Working hard or hardly working?

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Many lawyers complain (brag) about having too much work to do. Other lawyers don’t have enough work (clients, cases, billable hours) and want more.

How about you?

Are you earning as much as you want? Working as much as you want? Are you working too hard or are you ready for more?

Hold on. It’s not as simple as getting more clients or working fewer hours. There’s another option.

You could bring in “better” clients and “bigger” cases.

Instead of clients who pay $5,000 or $10,000, what if you brought in clients who pay $25,000 or $50,000?

Instead billing $300 per hour, what if you could get clients who pay $800 per hour?

Instead of handling tort cases with $20,000 contingency fees, what if you could attract the ones with six- and seven-figure potential?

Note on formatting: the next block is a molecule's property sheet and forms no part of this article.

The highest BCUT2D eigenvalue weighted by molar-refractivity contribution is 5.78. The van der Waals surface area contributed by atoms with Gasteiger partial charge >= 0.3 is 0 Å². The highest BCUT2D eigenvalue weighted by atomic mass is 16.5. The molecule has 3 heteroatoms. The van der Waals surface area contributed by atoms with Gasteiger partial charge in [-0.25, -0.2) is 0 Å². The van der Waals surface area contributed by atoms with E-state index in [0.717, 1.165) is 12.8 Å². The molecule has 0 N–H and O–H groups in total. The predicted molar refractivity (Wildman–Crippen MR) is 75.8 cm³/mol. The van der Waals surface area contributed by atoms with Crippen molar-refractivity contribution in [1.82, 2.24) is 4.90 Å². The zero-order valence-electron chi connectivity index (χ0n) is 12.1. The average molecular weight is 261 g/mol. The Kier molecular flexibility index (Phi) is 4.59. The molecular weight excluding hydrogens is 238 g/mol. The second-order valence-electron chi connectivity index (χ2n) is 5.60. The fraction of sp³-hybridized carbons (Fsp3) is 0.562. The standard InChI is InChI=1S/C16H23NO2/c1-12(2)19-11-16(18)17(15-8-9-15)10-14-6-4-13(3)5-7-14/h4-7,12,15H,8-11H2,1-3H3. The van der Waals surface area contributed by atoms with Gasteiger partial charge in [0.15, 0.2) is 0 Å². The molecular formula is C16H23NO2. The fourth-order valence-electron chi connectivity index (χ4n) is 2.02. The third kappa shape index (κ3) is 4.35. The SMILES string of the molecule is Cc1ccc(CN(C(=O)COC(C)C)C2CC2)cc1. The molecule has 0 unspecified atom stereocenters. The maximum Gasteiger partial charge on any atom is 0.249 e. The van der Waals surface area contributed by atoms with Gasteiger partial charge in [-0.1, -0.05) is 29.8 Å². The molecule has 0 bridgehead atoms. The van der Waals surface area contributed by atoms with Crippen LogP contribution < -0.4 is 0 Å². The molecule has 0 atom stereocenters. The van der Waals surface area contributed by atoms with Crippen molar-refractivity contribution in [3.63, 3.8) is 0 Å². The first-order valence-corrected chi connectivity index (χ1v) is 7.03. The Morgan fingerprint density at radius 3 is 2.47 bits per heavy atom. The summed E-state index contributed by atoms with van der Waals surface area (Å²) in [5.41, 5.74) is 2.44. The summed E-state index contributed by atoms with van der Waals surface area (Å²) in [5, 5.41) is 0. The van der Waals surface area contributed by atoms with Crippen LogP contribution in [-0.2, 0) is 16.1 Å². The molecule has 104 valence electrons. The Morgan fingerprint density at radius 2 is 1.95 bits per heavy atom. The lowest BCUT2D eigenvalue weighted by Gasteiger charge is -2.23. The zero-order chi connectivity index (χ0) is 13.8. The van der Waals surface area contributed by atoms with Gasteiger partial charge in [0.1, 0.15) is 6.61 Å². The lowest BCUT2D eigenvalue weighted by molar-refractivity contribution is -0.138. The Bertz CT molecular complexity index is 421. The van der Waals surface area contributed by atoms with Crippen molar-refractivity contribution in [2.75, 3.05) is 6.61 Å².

They’re out there. Someone is getting these cases and clients. Why not you?

I’ll tell you why not. Perhaps, deep down, you don’t want them. You know you’d have to do too much to get them, and if you did get them, you’d have to do more work or take on more overhead or deal with more pressure than you want.

And that’s fair.

For most of my career, I handled small to medium cases and clients, for those very reasons. And made a good living doing it.

So, if that’s what appeals to you, I’m on your side.

Right now, we’re hearing a lot about a four-hour work-week. Some companies who’ve tried it are reporting more productive and happier employees and no loss of revenue. Some companies say they’re earning more.

In my practice, I cut my work-week down to three days and saw my income soar.

Anything’s possible.

You can earn more and work less. You can build the practice and lifestyle you want.

Some advice:

This year, instead of waiting to see what happens, decide what you want to happen and find ways to make it so.

This can help

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